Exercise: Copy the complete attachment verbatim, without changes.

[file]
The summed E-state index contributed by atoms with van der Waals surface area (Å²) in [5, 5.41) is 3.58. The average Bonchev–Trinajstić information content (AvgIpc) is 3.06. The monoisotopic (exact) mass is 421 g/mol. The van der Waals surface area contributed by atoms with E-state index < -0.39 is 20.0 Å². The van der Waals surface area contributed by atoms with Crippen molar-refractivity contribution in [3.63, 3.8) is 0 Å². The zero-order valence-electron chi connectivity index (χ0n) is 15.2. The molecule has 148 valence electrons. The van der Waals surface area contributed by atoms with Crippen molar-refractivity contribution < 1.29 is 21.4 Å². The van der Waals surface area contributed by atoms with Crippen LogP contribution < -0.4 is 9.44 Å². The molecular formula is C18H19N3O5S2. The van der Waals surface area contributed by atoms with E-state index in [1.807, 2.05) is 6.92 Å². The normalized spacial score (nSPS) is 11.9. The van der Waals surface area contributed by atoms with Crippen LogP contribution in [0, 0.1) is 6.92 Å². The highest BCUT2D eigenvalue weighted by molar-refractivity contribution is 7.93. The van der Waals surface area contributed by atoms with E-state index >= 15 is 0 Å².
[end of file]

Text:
The summed E-state index contributed by atoms with van der Waals surface area (Å²) in [5, 5.41) is 3.58. The average Bonchev–Trinajstić information content (AvgIpc) is 3.06. The monoisotopic (exact) mass is 421 g/mol. The van der Waals surface area contributed by atoms with E-state index < -0.39 is 20.0 Å². The van der Waals surface area contributed by atoms with Crippen molar-refractivity contribution in [3.63, 3.8) is 0 Å². The zero-order valence-electron chi connectivity index (χ0n) is 15.2. The molecule has 148 valence electrons. The van der Waals surface area contributed by atoms with Crippen molar-refractivity contribution < 1.29 is 21.4 Å². The van der Waals surface area contributed by atoms with Crippen LogP contribution < -0.4 is 9.44 Å². The molecular formula is C18H19N3O5S2. The van der Waals surface area contributed by atoms with E-state index in [1.807, 2.05) is 6.92 Å². The normalized spacial score (nSPS) is 11.9. The van der Waals surface area contributed by atoms with Crippen LogP contribution in [0, 0.1) is 6.92 Å². The highest BCUT2D eigenvalue weighted by molar-refractivity contribution is 7.93. The van der Waals surface area contributed by atoms with E-state index >= 15 is 0 Å².